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Volunteer Spotlight – June 2023 – Sue Briggs

Meet our Volunteer Spotlight for June 2023, Sue Briggs

When Sue was diagnosed with type 1 diabetes, she knew nothing about the condition. So she started volunteering to learn more, and now has a variety of roles sharing her knowledge with others.

Sue Briggs - Volunteer Spotlight 2023

Sue Briggs

“The chance to see the impact you have is phenomenal.”

Learning about living with diabetes

Sue Briggs was diagnosed with type 1 diabetes around 15 years ago. At the time, she knew nothing about the condition, and went along to her local Diabetes UK office for some more information.

As a teacher, she was amused to find that most of the staff there were former pupils of hers! Sue’s motivation to volunteer for Diabetes UK was wanting to learn more about diabetes, and she now has a variety of roles in which she shares her own knowledge and experience of living with diabetes.

Sue regularly inputs to the Diabetes UK Online Support Forum making users feel welcome, answering their questions, and helping as much as she can. Sue has benefitted from the forum herself: “I was away in America and had an issue that I needed an answer to. I typed it in, went to sleep, and woke up to loads of answers! It’s absolutely fabulous.”

She also feels she got a lot of help from members of the forum when she experienced diabetes burnout a few years ago. There were other forum users who’d been through it, and she now uses what she learned from this to help others. She’s also learnt a lot about type 2 diabetes through the forum and she uses this in her other volunteer roles.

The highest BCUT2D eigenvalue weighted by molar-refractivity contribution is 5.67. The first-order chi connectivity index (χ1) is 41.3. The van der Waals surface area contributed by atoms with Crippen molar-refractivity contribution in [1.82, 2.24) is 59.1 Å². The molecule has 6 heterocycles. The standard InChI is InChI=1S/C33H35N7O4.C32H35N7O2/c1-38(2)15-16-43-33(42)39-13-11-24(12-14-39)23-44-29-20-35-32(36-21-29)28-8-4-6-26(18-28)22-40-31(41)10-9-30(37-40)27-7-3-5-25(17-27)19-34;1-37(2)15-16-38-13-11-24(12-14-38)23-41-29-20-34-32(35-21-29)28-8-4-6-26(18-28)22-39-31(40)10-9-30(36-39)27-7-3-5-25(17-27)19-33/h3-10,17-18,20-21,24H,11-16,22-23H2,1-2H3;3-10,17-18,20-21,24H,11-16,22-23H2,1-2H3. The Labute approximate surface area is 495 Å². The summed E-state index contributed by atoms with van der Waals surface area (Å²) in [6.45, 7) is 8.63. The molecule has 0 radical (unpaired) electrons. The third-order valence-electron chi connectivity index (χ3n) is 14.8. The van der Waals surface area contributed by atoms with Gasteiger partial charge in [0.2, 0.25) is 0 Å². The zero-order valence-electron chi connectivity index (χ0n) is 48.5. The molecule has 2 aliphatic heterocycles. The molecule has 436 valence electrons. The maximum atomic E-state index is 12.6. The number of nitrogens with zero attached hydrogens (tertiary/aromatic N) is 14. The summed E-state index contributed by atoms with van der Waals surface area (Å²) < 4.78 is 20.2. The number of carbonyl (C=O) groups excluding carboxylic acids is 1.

Sue’s says she’s very grateful for the support from Diabetes UK staff. When she began to feel she needed to do more for the forum than she had time to do, her staff contact assured her “whatever you do is great!” and she now feels more relaxed about the time and support she’s giving.

An interactive approach

A major role Sue has, is giving talks to groups about diabetes. She undertook the Speaker Volunteer training, and now helps the staff in her local office deliver it to other volunteers, something she really enjoys doing. She gives talks “wherever and whenever I can,” and has recently done so for the Women’s Institute, the U3A, and St John’s Ambulance.

Sue’s developed an interactive approach to delivering her talks. She uses a list of 16 statements about diabetes and asks attendees to spot the six false ones. She uses these as prompts for discussions, which can then last as long as people want.